Le Grand Ecart, Paris
At once the most exclusive, chicest and smallest nightclub in Paris in the Jazz Age of the 1920s was Le Grand Ecart at 7 Rue Fromentin (just off the Boulevard Clichy and not far from Place Blanche and the Moulin Rouge) and created by Louis Moyses, creator of the other legendary venue Boeuf sur le Toit.
It is not known exactly when Le Grand Ecart opened but the first mention in the press was in early 1927 but it may have been opened before this date. It had a modest entrance with a white stucco facade, projecting marquee in leaded glass with lettering on the side and a door with a diamond art deco design. The bar was in the entrance way from the street and was home to the wealthiest men and women in Europe who sat on stools.
The main tiny room was lined with mirrors around the smallest dance floor in the world. It was reported that The room is tiny and the dance floor tinier. The internal decor was in black and white. The mirrored walls were broken with occasional surfaces covered with shiny black oilcloth which also reflected colours, lights and people. The cornices and angles of the room were outlined in strings of the smallest coloured electric lights like those hanging from a Christmas tree. The place sparkled. The ceiling was made of squares of corrugated papers and the chairs and banquettes were made of straw coloured wicker.
It was noted that there was a procession of interesting people who pass through the door every evening and it was regarded as the real treat of an evening out in Montmartre. ‘This is the spot where we find familiar young men, habitues of the Ritz bar, gathered in groups on high stolls. These young men are the barometers of Paris, because where they are is the place where we should also be, as they follow the chic world of the night life, and indeed they may have even give such a place as this its reputation.’ For the young, bohemian and wealthy this was the place to be seen, and it was a favoured haunt of the famous dancing Norwegian Rocky Twins who found fame on the Paris music hall and later in America. Neeedless to say, it did have the reputation of being a ‘gay’ haunt.
Understanding the venue was simple – it was regarded as the same old story again in the sense that here was a new place in Paris which was so small that punters had to fight to get in and so it became the greatest success of the season. All the world struggled to get in lest it be said that they are not in the inner circle of fashionable Paris. It was so awfully jammed that one writer said he was sat next to Lady Davis ‘I nearly ate the slipping collar off her coat and almost put my club sandwich on her shoulder by mistake.’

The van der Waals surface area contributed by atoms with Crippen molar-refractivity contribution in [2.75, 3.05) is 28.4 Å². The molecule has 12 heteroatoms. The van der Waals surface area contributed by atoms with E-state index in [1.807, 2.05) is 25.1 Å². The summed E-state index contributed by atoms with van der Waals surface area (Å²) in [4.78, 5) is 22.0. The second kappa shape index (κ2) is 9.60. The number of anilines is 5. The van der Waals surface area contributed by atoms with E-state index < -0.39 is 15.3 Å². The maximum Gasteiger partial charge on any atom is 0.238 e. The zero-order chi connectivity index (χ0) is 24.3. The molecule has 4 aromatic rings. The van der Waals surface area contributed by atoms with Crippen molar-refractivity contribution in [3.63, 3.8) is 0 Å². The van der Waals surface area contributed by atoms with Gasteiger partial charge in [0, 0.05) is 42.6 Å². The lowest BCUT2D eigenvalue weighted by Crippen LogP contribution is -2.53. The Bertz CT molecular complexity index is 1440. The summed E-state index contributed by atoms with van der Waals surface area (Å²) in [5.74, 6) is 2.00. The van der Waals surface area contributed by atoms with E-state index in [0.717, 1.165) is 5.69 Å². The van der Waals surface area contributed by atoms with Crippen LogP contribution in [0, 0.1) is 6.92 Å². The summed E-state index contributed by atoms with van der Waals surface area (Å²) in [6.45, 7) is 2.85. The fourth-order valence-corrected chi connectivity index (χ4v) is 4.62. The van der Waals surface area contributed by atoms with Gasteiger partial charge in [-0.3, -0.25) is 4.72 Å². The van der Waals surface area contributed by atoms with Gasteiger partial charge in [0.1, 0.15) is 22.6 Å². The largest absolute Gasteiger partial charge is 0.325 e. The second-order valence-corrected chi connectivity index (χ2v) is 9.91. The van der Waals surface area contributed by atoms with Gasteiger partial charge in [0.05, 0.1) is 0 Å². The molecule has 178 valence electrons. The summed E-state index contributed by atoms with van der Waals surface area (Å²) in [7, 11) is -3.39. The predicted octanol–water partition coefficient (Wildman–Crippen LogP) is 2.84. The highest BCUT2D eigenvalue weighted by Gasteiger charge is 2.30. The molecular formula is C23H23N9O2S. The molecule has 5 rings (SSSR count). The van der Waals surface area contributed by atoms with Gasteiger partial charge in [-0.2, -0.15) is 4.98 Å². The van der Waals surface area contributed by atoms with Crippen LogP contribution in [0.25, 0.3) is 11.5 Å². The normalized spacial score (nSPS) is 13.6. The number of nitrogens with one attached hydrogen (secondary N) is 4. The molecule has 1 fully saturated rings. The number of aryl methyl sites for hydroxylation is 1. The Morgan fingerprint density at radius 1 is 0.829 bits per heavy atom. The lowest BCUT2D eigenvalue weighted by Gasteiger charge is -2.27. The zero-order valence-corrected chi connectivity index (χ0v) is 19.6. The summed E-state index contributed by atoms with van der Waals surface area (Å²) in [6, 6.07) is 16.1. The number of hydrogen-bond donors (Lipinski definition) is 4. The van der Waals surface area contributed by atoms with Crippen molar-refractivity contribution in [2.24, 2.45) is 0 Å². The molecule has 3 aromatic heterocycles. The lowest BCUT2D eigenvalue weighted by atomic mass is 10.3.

At first Le Grand Ecart was probably thought to be too small to stage a cabaret, but Louis Moyses may have introducing ballroom dancing acts or other entertainers from time time each season. However, in the 1930s seemingly the trend became more obvious. For example, in January 1932 from the Casino de Paris appeared with the Whitman orchestra.
Oddly, in July 1932 there was report that Le Grand Ecart had been turned into a typical American speakeasy with a sliding front and a mysterious entrance that led through a fake library into an atmosphere of gas lamps, popular music, food and drinks. It was called the Temple of the Dry Regime and attracting an amused crowd of pleasure seekers. But the Speakeasy transformation did not last long and by the following year (August 1932) Le Grand Ecart resumed being a typical smart, Parisian night club with exotic decor seemingly the same as before with black walls, black floor, a fringe of tiny blue lights around the edge of the ceiling and eerie, feathery lighting coming from the bottoms of the rectangular daisy filled crystal bowls on every table. A Harlem jazz band played the music and it was noted that the bar was always crowded with wealthier artists actors and writers.
By December 1932 there was indeed a cabaret of sorts with the South American star Alina de Silva along with Fernande Saale, Reda Claire and Jane Stick and the Parrish orchestra. De Silva was still there in first half of 1934 but with Rubens de Lorena and Robert Darthez and in May 1934 the cinema star Alice Roberte with Nadja Sarasky. By late 1934 the Carlos Hamelers orchestra was in residence along with with Stephen Gruppely and guitarists Django followed by the Gottlieb orchestra and entertainment from Cox and Louis Cole.
One can only presume that Le Grand Ecart continued through the mid to late 1930s but what happened to the venue thereafter is not known.
All images and text © copyright Gary Chapman / Jazz Age Club and must not be re-used without prior consent
Images of Le Grand Ecart from the internet
Vogue (UK) Late Feb 1927
Vogue (UK) Early May 1927
Vogue (UK) 30 Nov 1927
The Bystander 9/1/29
Rocky Twins: Norway’s Outrageous Jazz Age Beauties
Odden Standard Examiner 1/7/32
Decatur Daily Review 14/8/33
Paris Soir 14/3/34
Paris Soir 24/11/34
Paris Soir 5/12/34